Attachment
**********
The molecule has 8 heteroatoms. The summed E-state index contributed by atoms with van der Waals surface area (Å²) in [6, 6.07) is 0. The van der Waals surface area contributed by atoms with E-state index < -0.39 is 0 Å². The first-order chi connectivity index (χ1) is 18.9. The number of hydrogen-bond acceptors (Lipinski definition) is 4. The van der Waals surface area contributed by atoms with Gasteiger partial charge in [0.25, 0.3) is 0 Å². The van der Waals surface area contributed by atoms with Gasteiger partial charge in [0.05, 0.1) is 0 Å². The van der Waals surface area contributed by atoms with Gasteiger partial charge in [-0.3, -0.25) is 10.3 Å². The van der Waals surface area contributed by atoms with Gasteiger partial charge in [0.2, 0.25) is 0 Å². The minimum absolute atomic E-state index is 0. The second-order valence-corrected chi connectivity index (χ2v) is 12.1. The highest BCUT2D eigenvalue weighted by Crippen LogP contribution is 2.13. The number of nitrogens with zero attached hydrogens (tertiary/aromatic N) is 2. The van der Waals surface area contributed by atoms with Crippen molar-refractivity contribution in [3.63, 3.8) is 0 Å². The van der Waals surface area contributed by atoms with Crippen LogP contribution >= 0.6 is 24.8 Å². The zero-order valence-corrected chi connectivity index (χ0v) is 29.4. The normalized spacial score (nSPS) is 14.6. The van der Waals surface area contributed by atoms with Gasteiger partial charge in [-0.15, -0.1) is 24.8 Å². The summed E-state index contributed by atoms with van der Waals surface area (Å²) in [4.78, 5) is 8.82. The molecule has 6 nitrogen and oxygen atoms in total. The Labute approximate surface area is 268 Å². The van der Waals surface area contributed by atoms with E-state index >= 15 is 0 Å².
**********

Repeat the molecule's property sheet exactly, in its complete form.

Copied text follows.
The molecule has 8 heteroatoms. The summed E-state index contributed by atoms with van der Waals surface area (Å²) in [6, 6.07) is 0. The van der Waals surface area contributed by atoms with E-state index < -0.39 is 0 Å². The first-order chi connectivity index (χ1) is 18.9. The number of hydrogen-bond acceptors (Lipinski definition) is 4. The van der Waals surface area contributed by atoms with Gasteiger partial charge in [0.25, 0.3) is 0 Å². The van der Waals surface area contributed by atoms with Gasteiger partial charge in [0.05, 0.1) is 0 Å². The van der Waals surface area contributed by atoms with Gasteiger partial charge in [-0.3, -0.25) is 10.3 Å². The van der Waals surface area contributed by atoms with Gasteiger partial charge in [0.2, 0.25) is 0 Å². The minimum absolute atomic E-state index is 0. The second-order valence-corrected chi connectivity index (χ2v) is 12.1. The highest BCUT2D eigenvalue weighted by Crippen LogP contribution is 2.13. The number of nitrogens with zero attached hydrogens (tertiary/aromatic N) is 2. The van der Waals surface area contributed by atoms with Crippen molar-refractivity contribution in [3.63, 3.8) is 0 Å². The van der Waals surface area contributed by atoms with Crippen LogP contribution >= 0.6 is 24.8 Å². The zero-order valence-corrected chi connectivity index (χ0v) is 29.4. The normalized spacial score (nSPS) is 14.6. The van der Waals surface area contributed by atoms with Gasteiger partial charge in [-0.15, -0.1) is 24.8 Å². The summed E-state index contributed by atoms with van der Waals surface area (Å²) in [4.78, 5) is 8.82. The molecule has 6 nitrogen and oxygen atoms in total. The Labute approximate surface area is 268 Å². The van der Waals surface area contributed by atoms with E-state index >= 15 is 0 Å².